• 1893, Keir Hardie led the Independent Labor Party that rapidly became a vocal third party.

  • Attracted trade unionists, socialists, and those who thought that Conservative and Liberal Parties had no genuine interests in the needs of the general public

  • Between 1905 & early 1920s, the Liberal party advanced aggressive social & economic programs

  • Parliament Act of 1911: most significant political reform during Liberal party rule.

  • Eliminated powers of House of Lords; House of Commons now the center of national power.

  • Life-span of Parliament reduced from 7 to 5 years.

  • Foundations for social welfare state created in decade before WWI (meant to guarantee each citizen with a decent standard of living)

  • Right of unions to strike.

  • Gov’t insurance for those injured on the job

  • Unemployment insurance & old-age pensions

  • Compulsory school attendance

  • Taxes increased on the wealthy (to help fund the welfare state)

  • Representation of the People Act (1918)

  • Women over 30 gained suffrage

  • All men gained suffrage (property qualifications completely eliminated)

  • Women’s rights and suffrage movement in England

  • Initially, women sought to amend marriage and property laws that discriminated against females.

  • Existing laws allowed men to divorce if the wife committed adultery but the woman could not secure a divorce for male infidelity unless physical abuse, cruelty, or desertion had also occurred.

  • Existing laws prohibited women from inheriting property from their parents unless there was no male heir.

  • By the 1890s, women’s rights activists realized that suffrage was the key to remedying other problems.

  • Argued that men had not done enough to protect women from exploitation and abuse

  • Many believed that the female influence in public affairs would serve as a balance to masculine qualities that presently dominated politics

  • Suffragettes came largely from the middle class

  • Benefited from education, and were exposed to earlier feminist works

  • Many middle class families had servants, thus freeing women to become activists

  • Working-class women and socialists distrusted the middle class and worked toward their goals independently

  • Millicent Garrett Fawcett (1847-1929)

  • Leader of the National Union of Women’s Suffrage Societies (NUWSS)

  • Demanded that Parliament grant female suffrage

  • Helped grow the suffrage movement and played a role in national and international suffrage conferences.

  • She was knighted in 1924

  • Militant suffragettes were led by Emmeline Pankhurst

  • Infuriated that Parliament would not give females the vote, even though women in Finland gained this right in 1906 and in Norway (1913).

  • Along with her daughter, Pankhurst founded the Women’s Social and Political Union (WSPU) based on militant principles

  • Beginning in 1907, the WSPU undertook violent activities such as destroying railroad stations, works of art and store windows; and chaining themselves to gates in front of Parliament

  • Organized parades and demonstrations

  • Some men who disapproved attacked female marchers

  • A number of female militants were arrested for their activities

  • Some went on hunger strikes in prison and were force-fed by authorities.

  • When the public was outraged at these force-feedings, Parliament passed the “Cat and Mouse” Act that freed starved female prisoners from jail until they had regained their health and were then returned to jail.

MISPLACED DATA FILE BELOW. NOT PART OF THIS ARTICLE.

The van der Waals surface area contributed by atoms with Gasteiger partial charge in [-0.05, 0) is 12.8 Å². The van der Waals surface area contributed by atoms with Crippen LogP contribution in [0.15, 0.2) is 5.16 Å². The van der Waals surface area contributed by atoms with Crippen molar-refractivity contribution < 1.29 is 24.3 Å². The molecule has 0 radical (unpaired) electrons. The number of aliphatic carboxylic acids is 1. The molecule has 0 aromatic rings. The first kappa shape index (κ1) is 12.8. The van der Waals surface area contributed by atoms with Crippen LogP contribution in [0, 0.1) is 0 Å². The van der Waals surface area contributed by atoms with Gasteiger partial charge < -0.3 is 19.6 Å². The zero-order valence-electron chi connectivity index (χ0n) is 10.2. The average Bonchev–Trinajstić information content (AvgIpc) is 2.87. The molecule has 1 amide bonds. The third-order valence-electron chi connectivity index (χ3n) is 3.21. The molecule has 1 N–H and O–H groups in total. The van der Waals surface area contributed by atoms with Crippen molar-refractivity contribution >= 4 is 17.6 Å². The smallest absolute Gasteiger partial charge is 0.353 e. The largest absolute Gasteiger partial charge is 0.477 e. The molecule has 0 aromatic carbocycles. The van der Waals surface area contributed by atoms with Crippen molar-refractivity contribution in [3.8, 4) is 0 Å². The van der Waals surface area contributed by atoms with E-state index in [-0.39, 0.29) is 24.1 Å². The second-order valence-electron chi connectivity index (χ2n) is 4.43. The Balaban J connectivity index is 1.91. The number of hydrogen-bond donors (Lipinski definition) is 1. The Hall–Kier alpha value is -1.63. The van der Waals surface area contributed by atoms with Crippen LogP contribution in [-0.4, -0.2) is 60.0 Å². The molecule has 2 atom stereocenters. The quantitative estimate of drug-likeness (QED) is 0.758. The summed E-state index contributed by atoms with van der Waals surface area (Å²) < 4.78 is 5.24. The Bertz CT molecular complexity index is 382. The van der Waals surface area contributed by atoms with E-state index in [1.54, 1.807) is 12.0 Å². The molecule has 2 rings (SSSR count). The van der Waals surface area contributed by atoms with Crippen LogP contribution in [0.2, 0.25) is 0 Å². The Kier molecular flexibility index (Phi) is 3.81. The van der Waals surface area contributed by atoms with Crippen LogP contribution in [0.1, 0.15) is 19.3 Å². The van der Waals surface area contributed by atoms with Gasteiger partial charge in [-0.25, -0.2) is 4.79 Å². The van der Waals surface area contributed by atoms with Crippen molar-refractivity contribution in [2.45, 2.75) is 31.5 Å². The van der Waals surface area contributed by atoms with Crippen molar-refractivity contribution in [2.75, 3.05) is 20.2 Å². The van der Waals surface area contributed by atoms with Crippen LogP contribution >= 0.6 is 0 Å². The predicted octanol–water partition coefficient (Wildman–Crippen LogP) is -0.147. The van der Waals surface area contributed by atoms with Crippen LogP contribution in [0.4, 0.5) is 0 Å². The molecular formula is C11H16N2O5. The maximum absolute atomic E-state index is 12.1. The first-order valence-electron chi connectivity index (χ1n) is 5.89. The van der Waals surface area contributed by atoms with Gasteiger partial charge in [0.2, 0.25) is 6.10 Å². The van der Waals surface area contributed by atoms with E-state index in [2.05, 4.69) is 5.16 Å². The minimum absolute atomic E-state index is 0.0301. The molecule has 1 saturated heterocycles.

• Perhaps the most notorious militant action occurred when Emily Davison committed suicide by throwing herself in front of the king’s horse in the 1913 Epsom Derby

  • Representation of the People Act, 1918: As a result of women’s critical contributions to the war effort during World War I, Parliament gave females over 30 the right to vote.

  • Reform Act of 1928: Suffrage for women over 21

  • The Irish Question

  • Young Ireland movement (1848) echoed nationalistic movements on the Continent

  • Irish Question was the most recurring & serious problem Britain faced from 1890 to 1914.

  • Gladstone had pushed unsuccessfully for Irish Home Rule.

  • Ulster (Protestant counties in northern Ireland) opposed Irish Home Rule as they started to enjoy remarkable economic growth from the mid-1890s.

  • Ulsterites raised 100,000 armed volunteers by 1913

  • Ulsterites were supported by British public opinion

  • 1914, Irish Home Rule Act passed by Commons and Lords but Protestants did not accept it.

  • Implementation deferred until after WWI

  • Easter Rebellion (1916) for independence was crushed by British troops

  • 1922, Ireland gained independence; Northern Ireland remained part of British Empire

  • The “Eastern Question”: 1870s

  • As the Ottoman Empire—the “Sick Man of Europe”—receded in southeastern Europe a constant state of crisis existed in the Balkans: who would control region?

  • Russia's dream since reign of Catherine the Great was to retake the Balkans and ultimately Constantinople (the old capital of Byzantine Empire and the cradle of Orthodox Christianity)

  • The Austro-Hungarian Empire had designs on the region as well

  • Pan-Slavism: Idea of uniting all Slavs in Europe under one gov't (Russia)

  • Russia’s military victory over the Ottoman Empire by 1878 put it in a position to dominate the Balkans

  • Britain refused to accept Russian control of the Balkans and sent the Royal Navy to help Turks

  • Nationalistic spirit in Britain came to be known as "jingoism" (after a popular poem)

  • Bismarck offered to mediate the crisis (came to be the Congress of Berlin)

  • Congress of Berlin (1878)

  • Russia gained little from the conference despite defeating the Turks in the war

  • Provisions

  • Recognition of Romania, Serbia, and Montenegro as independent states.

  • Establishment of the autonomous principality of Bulgaria (still within Ottoman Empire)

  • Austrian acquisition of Bosnia and Herzegovina

  • Transfer of Cyprus to Great Britain, not far from the Suez Canal.